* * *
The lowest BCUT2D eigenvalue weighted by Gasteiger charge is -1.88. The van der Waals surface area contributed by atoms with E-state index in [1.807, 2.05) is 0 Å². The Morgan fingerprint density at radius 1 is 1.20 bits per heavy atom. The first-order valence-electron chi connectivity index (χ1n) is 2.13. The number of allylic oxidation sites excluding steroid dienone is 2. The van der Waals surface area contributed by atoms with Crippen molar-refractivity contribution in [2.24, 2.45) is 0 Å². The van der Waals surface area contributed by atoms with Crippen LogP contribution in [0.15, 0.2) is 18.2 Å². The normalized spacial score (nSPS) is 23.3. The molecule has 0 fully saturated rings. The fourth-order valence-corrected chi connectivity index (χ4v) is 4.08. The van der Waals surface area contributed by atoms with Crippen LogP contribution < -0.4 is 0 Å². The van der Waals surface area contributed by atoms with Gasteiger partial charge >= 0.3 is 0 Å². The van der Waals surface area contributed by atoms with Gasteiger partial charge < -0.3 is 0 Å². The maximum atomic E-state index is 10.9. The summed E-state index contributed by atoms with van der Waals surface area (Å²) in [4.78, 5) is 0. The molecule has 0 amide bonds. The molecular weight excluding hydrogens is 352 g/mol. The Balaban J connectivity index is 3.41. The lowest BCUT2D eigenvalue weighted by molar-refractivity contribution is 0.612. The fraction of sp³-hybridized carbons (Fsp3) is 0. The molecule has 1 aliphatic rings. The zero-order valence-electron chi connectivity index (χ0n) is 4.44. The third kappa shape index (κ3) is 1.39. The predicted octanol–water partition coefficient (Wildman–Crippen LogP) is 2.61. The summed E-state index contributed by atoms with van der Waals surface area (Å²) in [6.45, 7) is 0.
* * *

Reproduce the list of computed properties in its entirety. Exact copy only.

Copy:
The lowest BCUT2D eigenvalue weighted by Gasteiger charge is -1.88. The van der Waals surface area contributed by atoms with E-state index in [1.807, 2.05) is 0 Å². The Morgan fingerprint density at radius 1 is 1.20 bits per heavy atom. The first-order valence-electron chi connectivity index (χ1n) is 2.13. The number of allylic oxidation sites excluding steroid dienone is 2. The van der Waals surface area contributed by atoms with Crippen molar-refractivity contribution in [2.24, 2.45) is 0 Å². The van der Waals surface area contributed by atoms with Crippen LogP contribution in [0.15, 0.2) is 18.2 Å². The normalized spacial score (nSPS) is 23.3. The molecule has 0 fully saturated rings. The fourth-order valence-corrected chi connectivity index (χ4v) is 4.08. The van der Waals surface area contributed by atoms with Crippen LogP contribution < -0.4 is 0 Å². The van der Waals surface area contributed by atoms with Gasteiger partial charge >= 0.3 is 0 Å². The van der Waals surface area contributed by atoms with Gasteiger partial charge < -0.3 is 0 Å². The maximum atomic E-state index is 10.9. The summed E-state index contributed by atoms with van der Waals surface area (Å²) in [4.78, 5) is 0. The molecule has 0 amide bonds. The molecular weight excluding hydrogens is 352 g/mol. The Balaban J connectivity index is 3.41. The lowest BCUT2D eigenvalue weighted by molar-refractivity contribution is 0.612. The fraction of sp³-hybridized carbons (Fsp3) is 0. The molecule has 1 aliphatic rings. The zero-order valence-electron chi connectivity index (χ0n) is 4.44. The third kappa shape index (κ3) is 1.39. The predicted octanol–water partition coefficient (Wildman–Crippen LogP) is 2.61. The summed E-state index contributed by atoms with van der Waals surface area (Å²) in [6.45, 7) is 0.